In the last 3 months or so I have reevaluated my reading habits. How much I’m requesting ARCs (Advanced Reader Copies), whether or not I want to plan out a TBR, participate in reading events, and specifically pertaining to this post, what it looks like for me to label a book as DNF (Did Not Finish).
If you’re anything like me, you hate to DNF books. Being excited about a book and then having it disappoint you is a terrible feeling. There is also the guilt factor when you feel you have an obligation to read the book due to many factors such as ARC deadlines, adhering to TBR schedules, buddy reads, and reading events. There are also plenty of other reasons to try and push through a book. Being a completionist, FOMO (Fear Of Missing Out), and more can have a huge impact in our attitudes towards DNF-ing books. These are all valid and totally understandable. However, as I am reevaluating how and what I read I am realizing that it is not only okay, but really healthy to DNF books when not enjoying them.
In this post, I am going to talk about 3 reasons that have helped me to DNF the books I am not enjoying and move on to something new.
1) Reverse FOMO
I think a lot of people, including myself, don’t like DNF-ing books because we fear missing out. What if the book gets good? In fact, what if it could somehow become an all time favorite and stopping means we will never know for sure?
I think a great way to combat this is to think ahead (“Reverse FOMO”…..not sure if that even makes sense but I’m going with it🤷😂). In other words, think about this. What if that next book you pick up after you DNF is a favorite of favorites? What if, with our limited lives, you are able to read a favorite book because of the reading time you saved by DNF-ing your current read? Focus on the positives of what could be awaiting you instead of the negative possibilities of missing out. There are too many great books out there just waiting to be read and I know at least for me, my TBR would thank me.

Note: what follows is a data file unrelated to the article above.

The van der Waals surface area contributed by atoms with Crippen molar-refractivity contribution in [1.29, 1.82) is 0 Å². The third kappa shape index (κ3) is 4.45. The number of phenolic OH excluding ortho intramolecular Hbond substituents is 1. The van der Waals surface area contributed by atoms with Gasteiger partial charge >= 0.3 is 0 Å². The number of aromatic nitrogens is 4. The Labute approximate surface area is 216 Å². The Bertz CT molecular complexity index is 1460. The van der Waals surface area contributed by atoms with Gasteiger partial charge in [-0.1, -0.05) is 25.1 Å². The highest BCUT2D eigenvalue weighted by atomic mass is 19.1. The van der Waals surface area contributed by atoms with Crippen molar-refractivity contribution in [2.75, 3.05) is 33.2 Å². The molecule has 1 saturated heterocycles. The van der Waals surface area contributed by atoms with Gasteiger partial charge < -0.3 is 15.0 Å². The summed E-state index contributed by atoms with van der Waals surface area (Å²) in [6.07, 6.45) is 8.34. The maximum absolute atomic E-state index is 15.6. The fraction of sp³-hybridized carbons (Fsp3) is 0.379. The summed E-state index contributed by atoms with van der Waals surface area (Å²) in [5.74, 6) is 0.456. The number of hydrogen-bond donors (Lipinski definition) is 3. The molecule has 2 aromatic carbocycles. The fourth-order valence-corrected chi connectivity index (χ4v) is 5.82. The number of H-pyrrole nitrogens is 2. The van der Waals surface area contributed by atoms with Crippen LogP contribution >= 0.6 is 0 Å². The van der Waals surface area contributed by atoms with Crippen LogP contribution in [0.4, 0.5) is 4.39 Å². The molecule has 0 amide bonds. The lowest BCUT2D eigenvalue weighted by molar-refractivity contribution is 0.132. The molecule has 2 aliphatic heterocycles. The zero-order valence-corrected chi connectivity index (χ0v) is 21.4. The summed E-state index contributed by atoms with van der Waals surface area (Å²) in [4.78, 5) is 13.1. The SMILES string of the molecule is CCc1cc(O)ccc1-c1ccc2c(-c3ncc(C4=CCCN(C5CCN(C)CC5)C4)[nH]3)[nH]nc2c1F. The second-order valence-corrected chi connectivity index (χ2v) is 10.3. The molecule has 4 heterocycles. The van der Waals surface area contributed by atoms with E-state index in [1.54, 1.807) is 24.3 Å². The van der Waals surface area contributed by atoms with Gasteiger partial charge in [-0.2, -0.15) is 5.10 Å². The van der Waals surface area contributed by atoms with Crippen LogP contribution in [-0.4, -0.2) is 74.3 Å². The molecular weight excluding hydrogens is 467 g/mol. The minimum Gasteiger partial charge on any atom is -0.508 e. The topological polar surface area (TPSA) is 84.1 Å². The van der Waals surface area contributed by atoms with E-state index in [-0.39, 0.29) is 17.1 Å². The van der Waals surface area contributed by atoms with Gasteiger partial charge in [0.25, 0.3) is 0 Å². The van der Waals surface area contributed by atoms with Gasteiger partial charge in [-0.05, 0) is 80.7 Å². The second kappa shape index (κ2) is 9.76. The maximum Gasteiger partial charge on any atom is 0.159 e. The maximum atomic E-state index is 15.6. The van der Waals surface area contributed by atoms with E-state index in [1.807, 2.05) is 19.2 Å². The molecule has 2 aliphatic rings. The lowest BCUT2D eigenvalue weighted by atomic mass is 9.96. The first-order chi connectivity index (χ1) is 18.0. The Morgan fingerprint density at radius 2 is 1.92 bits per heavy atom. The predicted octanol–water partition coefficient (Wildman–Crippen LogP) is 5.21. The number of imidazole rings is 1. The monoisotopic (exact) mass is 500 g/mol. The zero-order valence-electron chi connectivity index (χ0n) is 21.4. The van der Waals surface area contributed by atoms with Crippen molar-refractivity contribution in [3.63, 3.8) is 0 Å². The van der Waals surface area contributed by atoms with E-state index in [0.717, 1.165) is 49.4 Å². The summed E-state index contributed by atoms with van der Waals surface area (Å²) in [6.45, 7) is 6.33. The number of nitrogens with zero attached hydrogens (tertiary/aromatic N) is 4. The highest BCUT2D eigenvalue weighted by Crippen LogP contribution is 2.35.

2) Avoid Book Slumps
I don’t know about you, but I am a mood reader. As such, when I feel like I am forcing myself to read something I am not enjoying or not in the mood for because of FOMO, arc deadlines, what have you, it can easily send me into a book slump. Reading is a hobby meant to be fun and when I get too serious about it it can make me fall into a slump. Book slumps are very counter productive to the goal of reading as much as possible and enjoying as much as possible because they tend to, at least for me, make me not want to read at all or very little. DNF-ing an unenjoyable read can really help to avoid the dreaded book slump.
3) Mental Health
Ultimately, mental health is the most important factor and best reason to DNF. If you are starting to feel anxious, depressed, or anything like that due to reading a certain book, please take care of yourself and DNF. I have felt this way before and it is just not a healthy way to consume books. DNF-ing doesn’t mean you can’t pick up the book and try again another time, it just means that unfortunately the book you are reading is not for you at that time, That. Is. Okay.
At the end of the day, DNF-ing books will always suck. It is not fun. However, I can tell you from my personal experience that it is worth it. Often when I DNF it feels as if a weight of expectation and pressure has been lifted off of my shoulders. However, there is no one size fits all for reading preferences and experiences. I can’t tell you if these reasons will help you at all. I can only tell you that for me personally, embracing the DNF has enhanced my reading experience. It has allowed me to experience not only more books, but also more authors as I don’t worry as much about finishing a book when starting it. I just do my best to enjoy the ride, however long or brief it happens to be. I hope this article is able to help you enhance your reading experience as well.